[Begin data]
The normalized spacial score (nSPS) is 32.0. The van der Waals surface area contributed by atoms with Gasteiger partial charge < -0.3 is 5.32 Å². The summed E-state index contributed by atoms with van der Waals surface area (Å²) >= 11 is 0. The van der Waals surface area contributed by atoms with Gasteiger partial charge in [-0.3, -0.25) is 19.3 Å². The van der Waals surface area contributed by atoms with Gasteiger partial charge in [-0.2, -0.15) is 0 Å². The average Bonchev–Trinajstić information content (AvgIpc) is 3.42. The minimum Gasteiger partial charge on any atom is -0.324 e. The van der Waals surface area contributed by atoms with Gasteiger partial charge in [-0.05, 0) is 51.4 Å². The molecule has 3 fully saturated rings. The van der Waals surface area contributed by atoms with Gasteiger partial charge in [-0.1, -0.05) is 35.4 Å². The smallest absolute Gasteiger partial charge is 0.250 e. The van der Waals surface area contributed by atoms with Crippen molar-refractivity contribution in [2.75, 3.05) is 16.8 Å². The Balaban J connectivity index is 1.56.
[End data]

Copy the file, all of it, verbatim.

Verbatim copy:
The normalized spacial score (nSPS) is 32.0. The van der Waals surface area contributed by atoms with Gasteiger partial charge < -0.3 is 5.32 Å². The summed E-state index contributed by atoms with van der Waals surface area (Å²) >= 11 is 0. The van der Waals surface area contributed by atoms with Gasteiger partial charge in [-0.3, -0.25) is 19.3 Å². The van der Waals surface area contributed by atoms with Gasteiger partial charge in [-0.2, -0.15) is 0 Å². The average Bonchev–Trinajstić information content (AvgIpc) is 3.42. The minimum Gasteiger partial charge on any atom is -0.324 e. The van der Waals surface area contributed by atoms with Gasteiger partial charge in [-0.05, 0) is 51.4 Å². The molecule has 3 fully saturated rings. The van der Waals surface area contributed by atoms with Gasteiger partial charge in [-0.1, -0.05) is 35.4 Å². The smallest absolute Gasteiger partial charge is 0.250 e. The van der Waals surface area contributed by atoms with Crippen molar-refractivity contribution in [2.75, 3.05) is 16.8 Å². The Balaban J connectivity index is 1.56.